5 Clever Ways to Measure your Employer Reputation2 min read.
For an Employer Brand to be fully effective, measurement is vital and there are key metrics you can use. Gauging your reputation as an employer is trickier. But there are ways and means...
If you have invested in building an Employer Brand, it’s quite natural, (prudent even) to want to know its effect on your reputation and, ultimately, its impact on your recruitment strategy.
With the job market becoming increasingly competitive and subject to change, it's more important than ever to understand how your company is perceived by job seekers and employees alike.
You can use the more obvious metrics such as NPS (Net Promoter Score), referral rate, cost per hire and so on, but how can you measure something as nebulous as reputation? Fear not! Here are some smart ways to measure the reputation of your company as an employer.
Share of Market
One way to do it is to look at your share of the talent market. This refers to the percentage of job seekers who are actively considering your company as a potential employer. You can gather this data through surveys or by monitoring your company's online presence and engagement.
By analysing your share of the talent market, you gain insights into how your company is perceived by job seekers and identify areas where you can improve your Employer Brand. If you find that your share of the talent market is low, for example, you may need to reevaluate your recruitment strategies by investing in your careers site, creating an aligned social media strategy, encouraging employee referrals, and improving your company culture to attract top talent. According to a survey by Glassdoor, 76% of employees and job seekers say that company culture is crucial to them.
Another way to measure your reputation is to conduct a sentiment analysis. This involves analysing online reviews, social media mentions, and other forms of online feedback to determine how people feel about your company as an employer. It is vital to monitor what people are saying on multiple platforms. Positive feedback on social media will help attract top talent. Negative mentions will discourage potential candidates from applying.
Tools like Brandwatch and Hootsuite can help you do this and track how your company's reputation is evolving over time. By monitoring sentiment, you identify areas where your company is excelling as an employer and areas where you need to improve
Employee retention rate
High employee turnover can be a red flag to potential candidates, indicating issues with the company's culture or management. And, of course, it is not good for the bottom line either. Tracking your retention rate provides a strong indicator of your reputation as an employer.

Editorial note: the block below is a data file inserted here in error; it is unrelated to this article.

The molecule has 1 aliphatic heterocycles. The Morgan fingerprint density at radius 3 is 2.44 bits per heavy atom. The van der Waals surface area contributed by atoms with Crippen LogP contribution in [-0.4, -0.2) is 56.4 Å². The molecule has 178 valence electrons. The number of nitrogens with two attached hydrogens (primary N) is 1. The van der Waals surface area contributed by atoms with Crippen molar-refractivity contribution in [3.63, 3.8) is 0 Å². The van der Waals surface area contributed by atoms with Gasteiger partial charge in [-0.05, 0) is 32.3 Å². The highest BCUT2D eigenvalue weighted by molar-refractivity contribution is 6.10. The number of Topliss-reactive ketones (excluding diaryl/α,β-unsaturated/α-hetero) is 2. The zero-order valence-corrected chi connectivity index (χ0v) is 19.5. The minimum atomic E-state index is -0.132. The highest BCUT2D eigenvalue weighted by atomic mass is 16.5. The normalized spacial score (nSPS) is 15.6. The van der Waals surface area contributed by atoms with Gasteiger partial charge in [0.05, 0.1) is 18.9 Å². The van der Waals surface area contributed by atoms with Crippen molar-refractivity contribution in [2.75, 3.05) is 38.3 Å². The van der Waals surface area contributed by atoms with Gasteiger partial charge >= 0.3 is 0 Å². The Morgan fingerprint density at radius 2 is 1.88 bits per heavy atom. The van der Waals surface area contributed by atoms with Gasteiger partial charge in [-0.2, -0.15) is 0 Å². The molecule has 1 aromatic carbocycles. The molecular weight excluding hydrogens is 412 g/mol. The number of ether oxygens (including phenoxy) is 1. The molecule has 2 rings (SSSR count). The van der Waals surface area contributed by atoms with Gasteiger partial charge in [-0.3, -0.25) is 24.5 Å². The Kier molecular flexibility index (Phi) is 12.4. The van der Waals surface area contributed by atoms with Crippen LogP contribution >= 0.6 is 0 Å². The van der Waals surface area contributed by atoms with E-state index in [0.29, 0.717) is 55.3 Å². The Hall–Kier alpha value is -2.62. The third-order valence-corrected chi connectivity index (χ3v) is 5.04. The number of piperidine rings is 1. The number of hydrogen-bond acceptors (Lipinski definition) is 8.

Positioning is another important factor to consider. How is your organisation positioned in the minds of job seekers and employees compared to your competitors? Are you seen as a leader in your industry? Are you known for your commitment to diversity and inclusion? All these are factors that can influence your company's positioning as an employer.
Measure your company's positioning by conducting market research or monitoring industry trends. By understanding how your company is positioned you can better tailor your employer brand messaging for your target audience.
Employer awards and recognition
Awards are, of course, arrant nonsense, until you win one, then they’re great. Being recognised by industry organisations or publications as a great place to work is a fantastic indicator that you are on the right track, and it creates a virtuous circle that can help further improve your company's reputation as an employer. Who wouldn’t want to work for an award-winning company?
According to a survey by Randstad, 69% of job seekers say that employer awards and recognition are essential when considering a new job. Therefore, be sure to highlight them on your website and job postings.
By tracking metrics like share of market, sentiment analysis, positioning and so on, you gain valuable insights into how your company is perceived by job seekers and employees.
And if your reputation isn’t where you want it to be, that’s when your Employer brand will come in to its own. Rome wasn’t built in a day, and it may be that your EB hasn’t reached maturity yet (check out where you are on our Maturity Curve) or perhaps needs a health check and a refresh. Whatever stage you are at, staying true to the Employer Brand essence that was revealed in your discovery phase will help build and maintain the reputation you want to create.
Use this knowledge to refine your employer brand messaging and create a positive work environment that attracts and retains top talent.
Start measuring and find out where you stand.